If you blink too fast you’ll miss the charming Tasi Cafe. Hidden on a small corner between two side streets in the Short North Arts District neighborhood, the quaint cafe serves fun twists on breakfast, lunch, elevenses, snack time, and supper. Check out the challah French toast topped with sweet caramelized bananas, the open-faced smoked salmon sandwich with capers and cream cheese on focaccia, or the steak skillet paired with tomatoes, runny egg, and freshly toasted bread that is designed for dipping. Must-trys on the drink menu include the caipirinha, Irish coffee, hot chocolate toddy, or cold brew.

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People sit at a communal wooden picnic table enjoying plates of daytime fare, including roast chicken and eggs benedict
Brunch at Tasi Cafe

Momo Ghar

Momo Ghar is a casual spot to enjoy the tastes of Nepal and Tibet. Originally tucked inside international grocery store Saraga, during the pandemic the restaurant found a new home among the bustling sights and sounds of the historic North Market. Diners squeeze in for juicy, well-stuffed momos served with a house-made savory spiced red sauce. Chef and owner Phuntso Lama has also earned a massive following for her Kathmandu-style jhol momo served in a bath of spicy broth, juicy pan-fried kothey, and Newari Kathmandu-style chicken choila served with roasted beaten rice.

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A bowl of momos in pale orange sauce topped with a sprig of cilantro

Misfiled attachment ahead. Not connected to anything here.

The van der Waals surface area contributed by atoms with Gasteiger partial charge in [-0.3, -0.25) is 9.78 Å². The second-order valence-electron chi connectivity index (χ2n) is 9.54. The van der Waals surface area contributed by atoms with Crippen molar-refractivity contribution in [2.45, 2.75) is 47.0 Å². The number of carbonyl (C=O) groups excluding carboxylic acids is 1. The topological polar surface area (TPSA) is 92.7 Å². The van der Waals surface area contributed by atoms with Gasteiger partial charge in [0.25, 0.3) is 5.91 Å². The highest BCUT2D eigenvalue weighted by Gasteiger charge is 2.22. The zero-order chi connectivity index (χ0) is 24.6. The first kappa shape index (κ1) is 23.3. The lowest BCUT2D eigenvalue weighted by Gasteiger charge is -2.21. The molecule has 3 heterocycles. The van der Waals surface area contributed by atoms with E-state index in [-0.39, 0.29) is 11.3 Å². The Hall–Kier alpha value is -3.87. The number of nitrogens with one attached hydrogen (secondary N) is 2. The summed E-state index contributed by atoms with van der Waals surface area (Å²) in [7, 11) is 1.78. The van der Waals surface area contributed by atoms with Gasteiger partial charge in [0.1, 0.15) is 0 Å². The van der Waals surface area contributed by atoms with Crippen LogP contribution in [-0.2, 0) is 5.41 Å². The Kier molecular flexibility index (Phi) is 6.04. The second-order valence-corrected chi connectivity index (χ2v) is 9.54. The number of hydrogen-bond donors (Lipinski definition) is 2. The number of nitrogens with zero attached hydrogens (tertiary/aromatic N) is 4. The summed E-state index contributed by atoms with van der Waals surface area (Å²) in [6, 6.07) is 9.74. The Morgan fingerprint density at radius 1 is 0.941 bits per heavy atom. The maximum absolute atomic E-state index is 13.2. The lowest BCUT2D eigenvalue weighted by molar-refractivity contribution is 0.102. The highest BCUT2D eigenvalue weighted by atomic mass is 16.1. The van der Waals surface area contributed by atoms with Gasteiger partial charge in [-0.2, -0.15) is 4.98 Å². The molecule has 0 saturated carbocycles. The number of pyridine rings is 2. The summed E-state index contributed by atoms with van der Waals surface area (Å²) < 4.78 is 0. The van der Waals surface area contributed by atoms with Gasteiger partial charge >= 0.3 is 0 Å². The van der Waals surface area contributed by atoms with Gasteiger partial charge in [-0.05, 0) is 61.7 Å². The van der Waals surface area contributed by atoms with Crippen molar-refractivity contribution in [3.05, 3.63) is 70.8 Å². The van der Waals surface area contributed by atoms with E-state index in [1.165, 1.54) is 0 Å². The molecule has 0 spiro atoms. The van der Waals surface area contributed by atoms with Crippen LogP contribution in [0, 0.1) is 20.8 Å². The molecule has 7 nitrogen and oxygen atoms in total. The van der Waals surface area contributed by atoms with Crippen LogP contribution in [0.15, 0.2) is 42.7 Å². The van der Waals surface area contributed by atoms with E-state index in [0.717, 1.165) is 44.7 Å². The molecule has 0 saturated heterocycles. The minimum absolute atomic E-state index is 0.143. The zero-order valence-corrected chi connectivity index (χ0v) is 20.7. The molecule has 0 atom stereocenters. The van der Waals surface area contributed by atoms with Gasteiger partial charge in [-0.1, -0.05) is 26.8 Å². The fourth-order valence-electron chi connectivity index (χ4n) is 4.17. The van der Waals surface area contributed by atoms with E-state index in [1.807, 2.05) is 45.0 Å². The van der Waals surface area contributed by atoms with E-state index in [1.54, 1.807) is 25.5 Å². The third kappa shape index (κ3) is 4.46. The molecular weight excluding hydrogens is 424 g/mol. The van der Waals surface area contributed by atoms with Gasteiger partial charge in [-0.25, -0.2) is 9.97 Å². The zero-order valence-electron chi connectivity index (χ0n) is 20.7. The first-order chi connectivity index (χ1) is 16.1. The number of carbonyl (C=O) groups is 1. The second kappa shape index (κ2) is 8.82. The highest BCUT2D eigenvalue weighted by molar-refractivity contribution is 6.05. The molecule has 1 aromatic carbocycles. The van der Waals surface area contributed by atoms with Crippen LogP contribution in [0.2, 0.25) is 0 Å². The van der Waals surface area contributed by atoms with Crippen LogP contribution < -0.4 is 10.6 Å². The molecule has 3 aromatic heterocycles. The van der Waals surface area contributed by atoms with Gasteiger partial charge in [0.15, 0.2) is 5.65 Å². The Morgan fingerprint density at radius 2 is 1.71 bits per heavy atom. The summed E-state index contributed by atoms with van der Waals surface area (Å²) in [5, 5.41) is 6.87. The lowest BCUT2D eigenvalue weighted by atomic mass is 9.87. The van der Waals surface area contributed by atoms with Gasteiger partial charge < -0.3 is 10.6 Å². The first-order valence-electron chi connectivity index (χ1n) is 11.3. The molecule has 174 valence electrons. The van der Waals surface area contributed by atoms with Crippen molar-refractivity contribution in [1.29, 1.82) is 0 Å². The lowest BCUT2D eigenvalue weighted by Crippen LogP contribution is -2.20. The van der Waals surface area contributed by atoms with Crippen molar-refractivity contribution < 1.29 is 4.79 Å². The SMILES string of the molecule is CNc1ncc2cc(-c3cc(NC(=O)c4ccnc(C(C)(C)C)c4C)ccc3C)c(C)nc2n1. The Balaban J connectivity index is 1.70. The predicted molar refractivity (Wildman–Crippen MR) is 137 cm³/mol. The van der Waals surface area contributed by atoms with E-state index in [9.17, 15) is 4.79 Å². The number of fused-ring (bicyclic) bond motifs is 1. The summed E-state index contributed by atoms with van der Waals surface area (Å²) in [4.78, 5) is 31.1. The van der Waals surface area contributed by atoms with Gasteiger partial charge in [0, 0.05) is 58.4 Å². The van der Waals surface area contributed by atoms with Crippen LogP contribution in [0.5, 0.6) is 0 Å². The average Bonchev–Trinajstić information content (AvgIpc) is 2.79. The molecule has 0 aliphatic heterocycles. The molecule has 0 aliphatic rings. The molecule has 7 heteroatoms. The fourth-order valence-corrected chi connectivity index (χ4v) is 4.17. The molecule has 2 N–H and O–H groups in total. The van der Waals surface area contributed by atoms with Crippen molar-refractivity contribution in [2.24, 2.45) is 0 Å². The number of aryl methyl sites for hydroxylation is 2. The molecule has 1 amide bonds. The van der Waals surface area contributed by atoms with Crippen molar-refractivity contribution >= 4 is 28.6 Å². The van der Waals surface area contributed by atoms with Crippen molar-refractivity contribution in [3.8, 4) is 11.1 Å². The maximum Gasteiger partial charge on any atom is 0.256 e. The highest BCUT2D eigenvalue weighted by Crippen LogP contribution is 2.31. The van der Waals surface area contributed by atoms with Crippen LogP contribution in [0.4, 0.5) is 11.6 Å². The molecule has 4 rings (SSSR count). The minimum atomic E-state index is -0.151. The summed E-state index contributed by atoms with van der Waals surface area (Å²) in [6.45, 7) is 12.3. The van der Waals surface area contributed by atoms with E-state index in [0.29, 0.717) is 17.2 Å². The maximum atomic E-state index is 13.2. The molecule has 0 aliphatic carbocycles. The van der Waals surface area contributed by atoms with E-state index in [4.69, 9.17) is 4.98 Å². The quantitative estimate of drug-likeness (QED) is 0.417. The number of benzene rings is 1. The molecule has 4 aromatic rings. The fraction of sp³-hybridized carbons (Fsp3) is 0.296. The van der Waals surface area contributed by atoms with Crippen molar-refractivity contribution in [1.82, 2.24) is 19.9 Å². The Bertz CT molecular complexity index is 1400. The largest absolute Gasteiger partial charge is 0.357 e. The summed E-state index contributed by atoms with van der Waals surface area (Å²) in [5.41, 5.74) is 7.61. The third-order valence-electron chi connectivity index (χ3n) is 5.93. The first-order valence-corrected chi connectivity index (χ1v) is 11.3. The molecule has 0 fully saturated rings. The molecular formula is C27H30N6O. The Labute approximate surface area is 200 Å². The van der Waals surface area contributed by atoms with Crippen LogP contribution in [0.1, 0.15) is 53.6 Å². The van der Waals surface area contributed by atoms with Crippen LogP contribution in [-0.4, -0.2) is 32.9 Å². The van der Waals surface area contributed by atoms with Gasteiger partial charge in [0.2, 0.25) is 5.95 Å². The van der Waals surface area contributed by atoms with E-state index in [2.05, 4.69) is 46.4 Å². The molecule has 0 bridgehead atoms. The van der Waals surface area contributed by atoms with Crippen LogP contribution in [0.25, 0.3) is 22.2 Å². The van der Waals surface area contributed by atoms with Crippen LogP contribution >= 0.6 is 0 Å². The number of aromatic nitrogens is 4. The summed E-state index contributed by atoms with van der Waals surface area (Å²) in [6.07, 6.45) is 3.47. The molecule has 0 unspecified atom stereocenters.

Jhol momo

Wolf’s Ridge Brewing

At Wolf’s Ridge Brewing, fine dining meets craft brewing. Located in downtown Columbus, the microbrewery and restaurant serves items like baked Bankston paired with candied pecan and pomegranate gastrique; smoked mussels served with smoked butter, bratwurst, and grilled baguette; and duck pot pie stuffed with root vegetables and fingerling potatoes. The drinks menu is equally ambitious, with coffee coconut stouts and smoked wheat ales with names like Taco Ninja and Dire Wolf Coffee Joy. Be sure to also check out Understory, the team’s winter 2022 expansion, which is housed in the historic Open Air School building in Clintonville.

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A can of beer with a competition medal leaning beside it, beside a tall glass of light beer
Coffee vanilla cream ale

Ray Ray’s Hog Pit